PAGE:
Despite all this, 2 July, 2016 will be remembered as the day people leave Lake Wobegon forever. Its creator Garrison Keillor is retiring from the show after 42 years. Born and raised in Anoka, Minnesota in 1942, Keillor is both a writer and a broadcaster, having graduated with a Bachelor’s in English at the University of Minnesota and starting his broadcasting during his time as a student for a campus radio station, known today as Radio K. After graduating from college, he started his career at Minnesota Educational Radio (now known as Minnesota Public Radio- MPR) in 1969, where he hosted a few programs, including the forerunner to the popular show, A Prairie Home Entertainment, which featured music that veered away from the classical music MPR had played before. The show was later changed to A Prairie Home Companion in 1971 and it remained a radio show until it was launched as a show with live musicians three years later. Keillor was the host….
…..and the rest was history.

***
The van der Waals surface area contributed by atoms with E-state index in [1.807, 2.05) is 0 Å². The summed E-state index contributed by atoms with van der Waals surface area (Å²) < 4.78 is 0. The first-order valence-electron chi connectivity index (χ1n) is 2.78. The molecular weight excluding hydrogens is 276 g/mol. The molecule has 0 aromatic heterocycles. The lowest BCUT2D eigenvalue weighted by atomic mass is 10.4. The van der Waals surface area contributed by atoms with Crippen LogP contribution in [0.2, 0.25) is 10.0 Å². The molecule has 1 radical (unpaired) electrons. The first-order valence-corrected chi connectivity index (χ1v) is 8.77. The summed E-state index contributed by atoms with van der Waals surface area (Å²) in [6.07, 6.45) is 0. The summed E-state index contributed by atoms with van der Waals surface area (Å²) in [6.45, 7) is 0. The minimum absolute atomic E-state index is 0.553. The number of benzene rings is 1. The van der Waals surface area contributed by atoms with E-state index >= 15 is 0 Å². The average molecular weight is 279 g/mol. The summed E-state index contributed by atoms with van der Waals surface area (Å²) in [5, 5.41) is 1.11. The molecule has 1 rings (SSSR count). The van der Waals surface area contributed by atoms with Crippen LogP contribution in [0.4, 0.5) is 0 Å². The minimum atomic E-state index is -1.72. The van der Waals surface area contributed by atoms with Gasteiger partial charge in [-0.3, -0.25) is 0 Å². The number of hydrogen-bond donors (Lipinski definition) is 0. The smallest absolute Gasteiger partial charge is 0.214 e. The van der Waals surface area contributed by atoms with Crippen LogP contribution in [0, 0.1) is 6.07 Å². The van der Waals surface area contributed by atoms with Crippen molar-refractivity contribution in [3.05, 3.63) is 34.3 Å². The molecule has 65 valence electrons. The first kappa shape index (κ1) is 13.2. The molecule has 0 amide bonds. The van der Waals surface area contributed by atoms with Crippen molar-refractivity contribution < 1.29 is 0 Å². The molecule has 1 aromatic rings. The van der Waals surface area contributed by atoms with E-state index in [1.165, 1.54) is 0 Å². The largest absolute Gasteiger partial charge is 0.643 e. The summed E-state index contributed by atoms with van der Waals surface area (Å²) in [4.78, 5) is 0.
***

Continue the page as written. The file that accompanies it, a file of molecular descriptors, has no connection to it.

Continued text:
Minus a two-year hiatus, Keillor was a host for 40 years, and omitting the four years in New York City, all of the shows have taken place in Minnesota, which he has called home. And it is good that way as when one calls a place home, it is the place where the person does his best. This was the signature of A Prairie Home Companion and even more so as a writer. Keillor has 21 novels to his credit, ten of which come from the Lake Wobegon series, which started with the first one published in 1985. A Guy Noir novel was produced in 2012. Three poetry anthologies and three poems are included in the mix. He also created The Writer’s Almanac, a daily post by Minnesota Public Radio which features a poem by a famous author, combined with some interesting facts about famous people, including writers, politicians, inventors and historians, just to name a few. Keillor intends to continue writing and producing for A Prairie Home Companion, yet come this fall, the show will become the care of another host, who will carry the torch and create his new version of Lake Wobegon. But even if the host, Chris Thile, has large shoes to fill and the show will be different, his previous experience with the show when Keillor was hosting will help him bridge the gap between the patrons who came to love Keillor over the years and those who listen to MPR and have heard of Keillor’s work, but are looking forward to a new chapter in A Prairie Home Companion.